I adored Seraphina when I read it last year. I even reread it before Shadow Scale‘s release because I wanted to be prepped for being back in the world. I couldn’t wait to get back in the world. But as the title of this blog post clearly states, I was not entirely happy with the result. It wasn’t dull or safe, if only it was, instead I just flat out did not understand the point of a lot of what happened in the story; and the ending left me feeling so hollow, especially when things did not play out the way I wanted them to, with nothing better or at least hopeful to counterbalance these things.
I will say one more thing before I get into the spoilery part of this. As someone who hopes to be published one day, I don’t ever want to make it appear like I’m bad-mouthing an author. Because of this, I have considered lately not posting negative reviews, since I feel I’m getting closer to hopefully becoming an author myself. I’ve been fortunate enough to have enjoyed all my books so far this year until now. I disagree with choices Hartman made in this book, but ultimately it’s her story and creation and I respect that, even I don’t care for the result. I want to make that clear because I might get ranty, but it’s only because I love Seraphina’s character so much and I felt so invested, only to be let down. I wouldn’t post this review if it had not been a highly a highly anticipated sequel for me.
(And if you haven’t read it I wouldn’t scroll down at all due to GIFs at the bottom, though I know I will get less comments that way, but I just really want to warn you!)
*** SPOILERS FROM HERE ON OUT ***
The pacing of this book was quite strange in my opinion, kind of like Mockingjay. It starts off in Godderd, and I feel like I read that part so long ago I don’t even remember much of what happened other than Abdo and Lars experimenting with mind-fire. Then Seraphina sets off on her journey to find the other half-dragons. At first it was kind of interesting; she has varied success with those she comes in contact with the others of her kind. I was along for the ride because I love Seraphina, and Abdo too, though it was sad once he had his accident and was so much less himself.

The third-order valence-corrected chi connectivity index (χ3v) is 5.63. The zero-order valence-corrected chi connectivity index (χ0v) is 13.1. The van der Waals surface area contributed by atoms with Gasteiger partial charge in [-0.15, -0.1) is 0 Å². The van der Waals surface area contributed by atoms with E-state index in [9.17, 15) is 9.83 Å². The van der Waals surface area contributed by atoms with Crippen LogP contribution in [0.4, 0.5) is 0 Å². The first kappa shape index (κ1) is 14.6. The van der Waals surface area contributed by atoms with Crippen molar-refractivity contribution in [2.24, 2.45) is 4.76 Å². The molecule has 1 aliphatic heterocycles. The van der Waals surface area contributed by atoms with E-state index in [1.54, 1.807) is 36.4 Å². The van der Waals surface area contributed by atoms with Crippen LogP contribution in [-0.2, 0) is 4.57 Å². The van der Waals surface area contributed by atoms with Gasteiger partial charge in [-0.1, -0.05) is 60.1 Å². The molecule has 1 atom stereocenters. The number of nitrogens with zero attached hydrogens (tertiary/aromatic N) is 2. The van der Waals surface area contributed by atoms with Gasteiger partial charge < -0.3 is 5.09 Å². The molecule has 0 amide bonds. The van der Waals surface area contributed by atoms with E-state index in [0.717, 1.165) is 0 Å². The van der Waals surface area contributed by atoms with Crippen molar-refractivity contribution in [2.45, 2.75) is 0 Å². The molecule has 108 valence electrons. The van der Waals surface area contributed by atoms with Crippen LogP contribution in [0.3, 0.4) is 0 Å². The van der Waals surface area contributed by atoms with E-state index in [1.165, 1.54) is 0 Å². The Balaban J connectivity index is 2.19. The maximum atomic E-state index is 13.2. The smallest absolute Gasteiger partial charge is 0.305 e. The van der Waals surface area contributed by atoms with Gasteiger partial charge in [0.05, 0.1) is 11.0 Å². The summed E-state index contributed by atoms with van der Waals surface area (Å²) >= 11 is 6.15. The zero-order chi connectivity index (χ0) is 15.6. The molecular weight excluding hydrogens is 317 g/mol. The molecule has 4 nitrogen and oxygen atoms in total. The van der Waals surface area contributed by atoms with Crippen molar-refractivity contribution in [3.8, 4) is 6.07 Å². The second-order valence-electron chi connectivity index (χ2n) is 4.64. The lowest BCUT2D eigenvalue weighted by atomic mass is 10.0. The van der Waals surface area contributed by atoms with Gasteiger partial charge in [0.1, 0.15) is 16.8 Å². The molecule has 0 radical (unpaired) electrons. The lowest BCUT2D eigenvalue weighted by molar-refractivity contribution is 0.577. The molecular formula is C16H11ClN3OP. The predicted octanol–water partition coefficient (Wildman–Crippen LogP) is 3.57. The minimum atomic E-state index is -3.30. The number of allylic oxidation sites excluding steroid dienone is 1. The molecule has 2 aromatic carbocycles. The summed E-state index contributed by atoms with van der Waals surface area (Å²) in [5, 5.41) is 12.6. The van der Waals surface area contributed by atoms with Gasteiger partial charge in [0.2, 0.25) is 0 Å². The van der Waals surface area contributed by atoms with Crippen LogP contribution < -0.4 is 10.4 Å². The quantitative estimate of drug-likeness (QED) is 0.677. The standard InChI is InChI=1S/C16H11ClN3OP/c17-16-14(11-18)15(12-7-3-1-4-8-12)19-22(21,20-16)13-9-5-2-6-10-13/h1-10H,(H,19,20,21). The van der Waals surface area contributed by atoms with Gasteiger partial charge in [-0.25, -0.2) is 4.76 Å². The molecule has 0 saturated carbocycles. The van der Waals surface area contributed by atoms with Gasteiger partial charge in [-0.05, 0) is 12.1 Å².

Anyhow, I was going along with the story, not loving the pace but tolerating it, but then everything between Porphyry and going back to Godderd just felt sort of odd. I don’t know how to explain it. I was just really, really ready to move on at that point. The Porphyry part sort of dragged for me with not much happening (though I thought the setting was interesting), and then all the flying and walking and hanging out in caves was just boring.
The big bright spot of Porphyry was finally getting Kiggs back in the story. He has a new beard and Seraphina loves it! Ah it’s so cute! They do their best to maintain appearances though, but seriously, there seems to be no backing down, nothing to indicate the future heartache.
Now, in case you’re thinking I’m dense because of the prologue, I will say it worried me. I did know that them not being together in the end was a possibility, but I had hoped if that was the case, it would have been handled much differently. Mostly I was hoping I misinterpreted what I thought I was reading between Seraphina’s words to the historian.